What does Ezekiel's wheel
in a wheel vision mean?
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Question: What exactly does Ezekiel's wheel vision MEAN?
Answer: There are actually TWO Old Testament scriptures that refer to this vision of Ezekiel.
"Now it came to pass in the thirtieth year, in the fourth month, on the fifth day of the month, as I was among the captives by the River Chebar, that the heavens were opened and I saw visions of God . . .
"Then I looked, and behold, a whirlwind was coming out of the north, a great cloud with raging fire engulfing itself; and brightness was all around it and radiating out of its midst like the color of amber, out of the midst of the fire. Also from within it came the likeness of four living creatures . . . The appearance of the wheels and their workings was like the color of beryl, and all four had the same likeness. The appearance of their workings was, as it were, A WHEEL IN THE MIDDLE OF A WHEEL. " (Ezekiel 1:1, 4-5,15-16, NKJV throughout)
"And I looked, and there in the firmament that was above the head of the cherubim, there appeared something like a sapphire stone, having the appearance of the likeness of a throne. Then He spoke to the man clothed with linen, and said, 'Go in among the wheels, under the cherub, fill your hands with coals of fire from among the cherubim, and scatter them over the city.' And he went in as I watched.
"Then it happened, when He commanded the man clothed in linen, saying, 'Take fire from among the wheels, from among the cherubim,' that he went in and stood beside the wheels . . . And when I looked, there were four wheels by the cherubim, one wheel by one cherub and another wheel by each other cherub . . ." (Ezekiel 10:1-2, 6, 9)
Of the many fascinating scriptural descriptions of heavenly
things in Ezekiel's vision, this one of chapters 1 and 10 is by far the most stunning and complex. The description itself is hard enough for us to understand since there is nothing similar to it in the Bible nor are we told what to compare these descriptions to so that we may understand them. The prophe
t had to describe in the Hebrew language what he saw, which was so incredible and foreign to his experiences as a human. The difficulty of understanding these scriptures (or any others) is that the translation of the texts from Hebrew to English is sometimes not easy nor perfect.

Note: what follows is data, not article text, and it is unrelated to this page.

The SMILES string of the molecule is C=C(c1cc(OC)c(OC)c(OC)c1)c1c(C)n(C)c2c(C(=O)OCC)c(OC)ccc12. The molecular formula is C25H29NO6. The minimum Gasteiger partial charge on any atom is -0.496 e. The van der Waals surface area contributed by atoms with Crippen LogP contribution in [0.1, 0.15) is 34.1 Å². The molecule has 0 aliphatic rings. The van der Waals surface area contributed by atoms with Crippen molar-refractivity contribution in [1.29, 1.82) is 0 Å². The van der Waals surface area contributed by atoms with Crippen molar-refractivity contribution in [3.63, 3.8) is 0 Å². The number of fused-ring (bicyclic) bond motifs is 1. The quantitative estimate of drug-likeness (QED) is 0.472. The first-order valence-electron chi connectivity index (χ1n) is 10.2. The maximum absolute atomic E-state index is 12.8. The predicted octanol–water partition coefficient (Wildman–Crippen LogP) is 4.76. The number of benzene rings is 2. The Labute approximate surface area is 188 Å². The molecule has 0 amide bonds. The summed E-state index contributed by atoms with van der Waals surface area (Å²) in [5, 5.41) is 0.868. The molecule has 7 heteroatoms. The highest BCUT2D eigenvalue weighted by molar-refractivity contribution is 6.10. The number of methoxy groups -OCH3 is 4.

Since there is no certain and crystal clear understanding of this subject simply by reading the text, (if someone has it please share it with us), even after consulting Bible commentaries we can only come to an imperfect, general understanding. The Apostle Paul explained our limited vision and understanding of spiritual things:
"For now we see in a mirror, dimly, but then face to face. Now I know in part, but then I shall know just as I also am known." (1Corinthians 13:12)
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Even a generalized description of Ezekiel's visions would take quite a lengthy and detailed exposition, because of the many factors and elements involved in this glorious and indescribable segment of the Bible. I will therefore focus my answer to your primary question.
In Ezekiel 1:1, we are introduced to "visions of God". Verse 4 describes the startling sight of a whirlwind with a raging fire having great brightness. Verses 5 to 15 describes the four Cherubim, each having four faces (one on each side). These powerful spirit beings were like fire in appearance with lightning emanating from them. The following description is from an old Abingdon Bible Commentary:
"The description is full of the splendor of flashing light, so brilliant that the details are minutely revealed, but so dazzling that they are not clearly seen . . . Textual corruption, which do not seriously affect the general interpretation, have aggravated the obscurity in some points of detail"
Beside each Cherub, a wheel was set with another one. The commentaries make it to be one traversing inside of the other. Like in a cross, they determined four directions to which the Spirit beings were darting to whatever direction they were commanded (verses 16, 17), without turning. As for the engineering aspect of the wheels, our human understanding cannot help much since we are dealing with supernaturally composed matter.
The Jamieson, Fausset, and Brown's Commentary on the Bible gives this description:
". . . each wheel was composed of two circles cutting one another at right angles, 'one' only of which appeared to touch the ground ("upon the earth") ".
There are two facets more important depicted. The first facet is that the "rings were full of eyes" (verse 18). Since men's eyes are for seeing, and man is made in the likeness of God (Genesis 1:26), we can safely assume that they are meant for the same. The great number of eyes on the rings may portend or symbolize how great is God's awareness and direction of events. The second facet was their rings (rims) that were high and dreadful (verse 18). As far as the geometrical shape is concerned, it is not clear whether it means a fantastic size of spokes or the depth of the ring. In either case, it surely would surpass any of Hollywood's "special effects", only that this is very real, even as unseen to us today.
Some commentaries indulge in various allusions on this subject that is merely speculative and unsubstantiated by the Bible. The Scriptures are not for "private interpretation" (1Peter 1:20). We need to be satisfied with what God allows us to comprehend about the wheel vision given to Ezekiel.
Written by: Adriano Borean